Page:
The Carter-Mondale reelection campaign may have lost at the polls, but it won a case in court that will give future candidates more access to TV time, Monitor correspondents Julia Malone reports.
In a 6-to-3 decision, the Supreme Court ruled that the major TV networks erred when they refused to sell time to the former President's campaign committee in December 1979. CBS-TV, NBC-TV, and ABC-TV all said that it was too soon in the campaign to sell the 30 minutes requested. The Federal Communications Commission ruled that the campaign season had already begun and that under law the networks must give candidates "reasonable" access. In backing up the FCC, Chief Justice Warren E. Burger ruled that federal candidates have an "affirmative right of access to the broadcast media."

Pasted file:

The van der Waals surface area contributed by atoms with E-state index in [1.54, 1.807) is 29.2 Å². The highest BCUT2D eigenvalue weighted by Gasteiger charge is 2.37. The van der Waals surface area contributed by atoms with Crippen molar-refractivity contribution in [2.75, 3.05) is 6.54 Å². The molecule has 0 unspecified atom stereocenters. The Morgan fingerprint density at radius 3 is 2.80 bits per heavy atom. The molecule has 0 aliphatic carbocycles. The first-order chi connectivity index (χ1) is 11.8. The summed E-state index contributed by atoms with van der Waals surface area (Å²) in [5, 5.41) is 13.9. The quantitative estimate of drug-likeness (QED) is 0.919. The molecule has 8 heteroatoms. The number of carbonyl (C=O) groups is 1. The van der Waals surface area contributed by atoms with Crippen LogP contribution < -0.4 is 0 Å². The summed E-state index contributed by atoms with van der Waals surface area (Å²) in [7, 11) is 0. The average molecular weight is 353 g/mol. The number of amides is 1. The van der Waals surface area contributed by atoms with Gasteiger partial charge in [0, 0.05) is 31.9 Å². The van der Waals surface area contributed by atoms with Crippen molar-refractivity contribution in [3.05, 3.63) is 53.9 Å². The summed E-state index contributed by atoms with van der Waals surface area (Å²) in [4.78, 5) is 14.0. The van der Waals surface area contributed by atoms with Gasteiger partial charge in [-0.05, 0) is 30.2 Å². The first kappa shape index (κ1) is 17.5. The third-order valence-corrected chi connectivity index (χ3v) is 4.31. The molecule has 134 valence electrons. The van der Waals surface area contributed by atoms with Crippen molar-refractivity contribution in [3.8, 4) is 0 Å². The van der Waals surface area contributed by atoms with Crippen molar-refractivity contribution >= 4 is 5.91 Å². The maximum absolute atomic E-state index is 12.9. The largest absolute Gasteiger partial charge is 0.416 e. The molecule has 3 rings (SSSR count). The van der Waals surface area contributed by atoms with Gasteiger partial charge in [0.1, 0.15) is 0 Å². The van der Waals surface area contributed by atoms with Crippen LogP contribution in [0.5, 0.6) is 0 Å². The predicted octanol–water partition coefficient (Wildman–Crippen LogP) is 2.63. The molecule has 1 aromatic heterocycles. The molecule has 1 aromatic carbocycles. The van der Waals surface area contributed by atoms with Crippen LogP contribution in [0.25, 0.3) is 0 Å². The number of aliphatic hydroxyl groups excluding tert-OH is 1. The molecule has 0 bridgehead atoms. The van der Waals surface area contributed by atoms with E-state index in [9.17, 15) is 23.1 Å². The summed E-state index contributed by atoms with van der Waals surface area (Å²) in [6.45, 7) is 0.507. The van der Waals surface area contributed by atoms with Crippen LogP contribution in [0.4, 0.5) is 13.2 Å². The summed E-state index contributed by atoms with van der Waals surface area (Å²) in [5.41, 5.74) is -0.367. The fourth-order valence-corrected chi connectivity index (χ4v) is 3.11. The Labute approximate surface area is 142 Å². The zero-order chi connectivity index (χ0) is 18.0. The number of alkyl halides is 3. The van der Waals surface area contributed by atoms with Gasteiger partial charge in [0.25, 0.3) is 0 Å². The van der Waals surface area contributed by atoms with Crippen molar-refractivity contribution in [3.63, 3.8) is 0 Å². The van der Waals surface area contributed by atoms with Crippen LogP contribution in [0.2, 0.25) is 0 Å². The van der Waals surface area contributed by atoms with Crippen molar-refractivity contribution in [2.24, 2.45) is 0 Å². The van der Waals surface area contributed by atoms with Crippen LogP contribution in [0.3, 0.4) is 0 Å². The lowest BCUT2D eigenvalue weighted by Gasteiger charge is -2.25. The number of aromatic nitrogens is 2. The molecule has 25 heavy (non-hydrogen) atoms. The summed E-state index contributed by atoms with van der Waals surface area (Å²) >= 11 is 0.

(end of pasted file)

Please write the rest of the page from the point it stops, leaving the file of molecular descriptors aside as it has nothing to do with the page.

As a result of the decision, the FCC and not the networks will have the authority to sound the opening gun for political campaigns.
In other action, the high court broadened a citizen's protection from police searches of wrapped packages in an automobile. By a 6-to-3 vote, it extended protection that has previously been given closed luggage.
In another auto search case, the majority ruled, also 6-to-3, that an arresting police who smelled marijuana smoke in a car could search the passenger compartment, including a coa t found in the car.